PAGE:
Radar | Oct 03,2020
Aug 7 , 2021
By Christian Tesfaye
The power of markets to bring people together cannot be underrated. Milton Friedman, famed economist, infamous if one is more left-leaning, once used the pencil to describe how markets bring people together from around the world. He took from an example utilised by Adam Smith on the division of labour to illustrate how no one person can make the pencil by themselves.
“The wood from which it’s made comes from a tree that was cut down in the state of Washington; to cut down that tree, it took a saw. To make the saw, it took steel. To make the steel, it took iron ore. This black centre, we call it lead but it’s really compressed graphite. I am not sure where it comes from but I think it comes from mines in South America.” he explains, holding a pencil in his hands. “This red top up here, eraser, a bit of rubber, probably comes from Malaya, where the rubber tree is not even native. It was imported from South America by some businessmen with the help of the British government. This brass ferrule, I haven’t the slightest idea where it came from, or the yellow paint, or the paint that made the black lines or the glue that holds it together.”
This was an upgrade to Adam Smith’s example on the production of pins. He explained, in his book “Wealth of Nations,” how 10 people can come together to produce tens of thousands of pins every day as long as they are engaged in specialised skills along the production value chain. What Friedman, who won the Nobel Prize in economics for his monetary stabilisation theory, does is make a political argument for it as well.
“Literally, thousands of people, cooperated to make this pencil,” he continued with his pencil example. “People who don’t speak the same language, who practice different religions, who might hate one another if they ever met. What brought them together and induced them to cooperate to make this pencil? There was no commissars sending out orders from some central office. It was the magic of the price system [channelling Hayek’s price signals here] . . . that brought them together and got them to cooperate to make this pencil so you could have it for a trifling sum.”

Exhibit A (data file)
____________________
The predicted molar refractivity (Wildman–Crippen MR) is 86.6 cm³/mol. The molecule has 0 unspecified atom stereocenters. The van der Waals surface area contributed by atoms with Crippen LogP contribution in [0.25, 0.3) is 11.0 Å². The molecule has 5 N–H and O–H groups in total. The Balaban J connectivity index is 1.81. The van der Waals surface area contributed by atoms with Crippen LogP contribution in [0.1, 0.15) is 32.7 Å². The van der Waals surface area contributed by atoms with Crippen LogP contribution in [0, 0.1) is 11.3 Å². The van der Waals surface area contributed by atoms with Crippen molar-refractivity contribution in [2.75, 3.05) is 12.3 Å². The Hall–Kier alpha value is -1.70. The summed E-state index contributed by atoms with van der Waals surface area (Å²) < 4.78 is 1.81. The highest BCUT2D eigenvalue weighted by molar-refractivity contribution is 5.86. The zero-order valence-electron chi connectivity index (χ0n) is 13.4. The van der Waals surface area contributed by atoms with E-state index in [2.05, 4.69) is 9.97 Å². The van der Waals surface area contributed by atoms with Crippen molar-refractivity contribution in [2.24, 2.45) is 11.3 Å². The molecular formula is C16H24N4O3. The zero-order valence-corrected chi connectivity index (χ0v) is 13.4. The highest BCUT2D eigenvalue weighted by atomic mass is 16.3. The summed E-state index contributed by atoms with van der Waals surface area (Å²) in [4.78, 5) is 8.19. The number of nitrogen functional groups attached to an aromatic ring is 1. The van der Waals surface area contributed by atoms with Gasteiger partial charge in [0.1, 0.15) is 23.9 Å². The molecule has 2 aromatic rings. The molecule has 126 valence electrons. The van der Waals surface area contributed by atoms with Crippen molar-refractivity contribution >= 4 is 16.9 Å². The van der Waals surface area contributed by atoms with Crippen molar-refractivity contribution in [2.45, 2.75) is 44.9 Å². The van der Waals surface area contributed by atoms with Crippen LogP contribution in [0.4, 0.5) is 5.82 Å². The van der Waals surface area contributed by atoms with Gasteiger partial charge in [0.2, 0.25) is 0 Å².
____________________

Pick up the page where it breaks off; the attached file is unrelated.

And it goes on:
The pencil, sold at affordable prices, is a social good created out of economic cooperation. The whole process is not as historically non-violent as Friedman makes it sound. There is the extraction of economic resources from poor countries to wealthy ones, which throughout historical times has been conducted through means of violent colonialism. Even today, raw material exporting countries inevitably grow slower than industralised nations that are able to add value to each good. Raw materials, unless through more efficient means of extraction that brings down costs, or when there are the occasional shortages, have flat returns for the countries that export them. While value-added goods’ exporters see returns exponential growth as more sophisticated products sell for higher than their previous versions.
Still, this is a case for developing countries to invest in value addition and for a fairer and more just global economic order, not for doing away with markets, which can help the world produce social goods. It is the way to make affordable pencils, as well as transition successfully into green economies.
It is globalisation and improved living standards that have put a stamp on raging conflicts since World War II, although the United States and the United Nations take an oversized credit for this. Starved people and unemployed youth fight. Their frustration can easily be harnessed by opportunistic elites into weapons of distraction. We are not really at war between ourselves. They are just battles.
The war is with poverty, and Ethiopia, and Sub-Saharan Africa, have always been losers in this when they took their core focus away from it.
PUBLISHED ON Aug 07,2021 [ VOL 22 , NO 1110]
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